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IX. the Gettysburg campaign. June—July, 1863.

I. Theory of the Confederate invasion.

In the minds of that group of able and sagacious men that at Richmond controlled the course of the mighty experiment of war, there had early grown up a theory of military conduct that was undoubtedly the best adapted to the circumstances, and, indeed, is the only theory on which a defensive war can be maintained with any hope of success.

It is now generally conceded that a Power that either voluntarily or by compulsion allows itself to be reduced to a purely defensive attitude is certain to be compelled, sooner or later, to succumb. On the other hand, military history affords many memorable illustrations of the marvellous results that may be accomplished by nations that, forced to the defensive by the superiority of the assailant, are yet able at the opportune moment to assume the offensive, and inflict blows as well as receive them. It was by acting on this principle that Frederick the Great, in that everlasting model of a defensive campaign, the Seven Years War, was able to make head against the seemingly overwhelming combination brought against him; and that Napoleon, in 1814, in that other bright exemplar of the defence of a country by boldly taking the offensive, was able to confront the invading Allies, and at length make them pay so dearly for the capture of his capital. [309]

Such was the principle of action early adopted by the Confederate leaders; and the course of this narrative has already set forth the bold and successful manner in which it was more than once carried out. It was in accordance with this policy that General Johnston, after falling back from Yorktown to the front of Richmond, turned upon McClellan astride the Chickahominy, and dealt him a blow which but for accidental circumstances should have terminated the campaign—a result that, indeed, was accomplished, when Lee, continuing the conception of Johnston, seized the initiative and hurled the Union army back to the James River. And it was in following out the same line of action that he was able, by threatening the flanks and rear of Pope, to drive back that general to the fortifications of Washington, and transfer the theatre of war to the trans-Potomac region.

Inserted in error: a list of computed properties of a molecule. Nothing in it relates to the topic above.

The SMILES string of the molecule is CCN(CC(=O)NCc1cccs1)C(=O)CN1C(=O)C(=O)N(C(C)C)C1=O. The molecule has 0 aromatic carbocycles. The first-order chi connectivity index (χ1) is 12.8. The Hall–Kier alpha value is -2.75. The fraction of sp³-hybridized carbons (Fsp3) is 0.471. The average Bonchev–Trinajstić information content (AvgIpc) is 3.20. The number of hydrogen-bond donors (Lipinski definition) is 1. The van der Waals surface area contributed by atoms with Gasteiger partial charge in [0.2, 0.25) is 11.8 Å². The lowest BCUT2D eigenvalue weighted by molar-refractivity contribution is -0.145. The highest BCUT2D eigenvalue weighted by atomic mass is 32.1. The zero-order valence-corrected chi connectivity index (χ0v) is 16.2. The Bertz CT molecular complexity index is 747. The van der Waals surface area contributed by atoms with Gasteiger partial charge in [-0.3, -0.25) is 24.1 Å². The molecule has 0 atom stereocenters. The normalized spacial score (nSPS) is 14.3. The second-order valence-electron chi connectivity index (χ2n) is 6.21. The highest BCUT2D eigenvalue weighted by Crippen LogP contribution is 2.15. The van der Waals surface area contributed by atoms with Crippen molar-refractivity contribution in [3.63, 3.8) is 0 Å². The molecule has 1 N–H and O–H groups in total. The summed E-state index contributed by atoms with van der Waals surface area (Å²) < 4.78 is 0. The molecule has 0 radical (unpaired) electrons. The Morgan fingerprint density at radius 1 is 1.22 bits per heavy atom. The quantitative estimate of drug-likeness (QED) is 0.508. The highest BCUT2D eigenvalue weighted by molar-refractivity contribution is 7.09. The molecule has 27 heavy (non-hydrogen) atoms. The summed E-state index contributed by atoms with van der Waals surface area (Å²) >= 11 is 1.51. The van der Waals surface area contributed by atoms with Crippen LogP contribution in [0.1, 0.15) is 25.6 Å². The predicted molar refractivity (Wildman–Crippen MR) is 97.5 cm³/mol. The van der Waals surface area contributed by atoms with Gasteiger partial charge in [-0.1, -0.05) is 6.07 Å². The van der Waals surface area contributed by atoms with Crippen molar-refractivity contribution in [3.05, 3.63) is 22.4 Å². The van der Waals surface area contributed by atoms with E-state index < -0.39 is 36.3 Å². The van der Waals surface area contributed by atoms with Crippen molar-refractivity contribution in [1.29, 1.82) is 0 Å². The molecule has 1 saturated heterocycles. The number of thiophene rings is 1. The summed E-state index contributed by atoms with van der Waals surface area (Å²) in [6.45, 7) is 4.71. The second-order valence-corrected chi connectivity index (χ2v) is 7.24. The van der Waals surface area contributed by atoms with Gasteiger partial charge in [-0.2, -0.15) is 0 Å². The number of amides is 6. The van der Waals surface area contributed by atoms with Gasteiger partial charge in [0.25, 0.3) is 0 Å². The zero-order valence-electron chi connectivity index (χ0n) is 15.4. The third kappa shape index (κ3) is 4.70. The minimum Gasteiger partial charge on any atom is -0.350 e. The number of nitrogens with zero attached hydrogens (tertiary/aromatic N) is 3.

It seemed that an opportunity for a new and bolder offensive than had yet been attempted now presented itself. Twice the Army of the Potomac had crossed the Rappahannock, and on each occasion it had been driven back in disaster. Fredericksburg and Chancellorsville had raised the morale of Lee's army to the highest pitch. While the experience of these battles had inspirited the Southern troops, it had given General Lee himself a sense of confidence and power he had not before felt. And now to this fact of the moral condition of the Confederate army, so favorable to bold enterprises, was added another incentive, in its condition of material strength. The diminution of Hooker's force by the extensive out-mustering of short-term troops1 was well known; [310] and to this relative increase of Lee's army was now added a positive increase by a large force of conscripts, and a more important re-enforcement by the two divisions of Longstreet's corps, which, having been operating south of James River at the time of the battle of Chancellorsville, were immediately thereafter recalled to take part in the meditated movement. If Hooker's force of infantry was at this time reduced, as he de dares, to an effective of eighty thousand men,2 there was now less disproportion between the two armies than generally obtained, for at the end of May, Lee's force had reached an aggregate of sixty-eight thousand infantry and a considerable body of cavalry.3 The Confederate army had, moreover, been lately mobilized and increased in efficiency by its reorganization into three corps d'armee, under Generals Longstreet, Hill, and Ewell—three able, energetic, and trusted lieutenants. In respect of transportation, equipment, and clothing, though not in respect of supplies, the Southern force in Virginia was in better condition than at any previous time. And if its commissariat was deficient, the rich granaries of the North lay open—the inviting spoils of a successful blow.4 [311]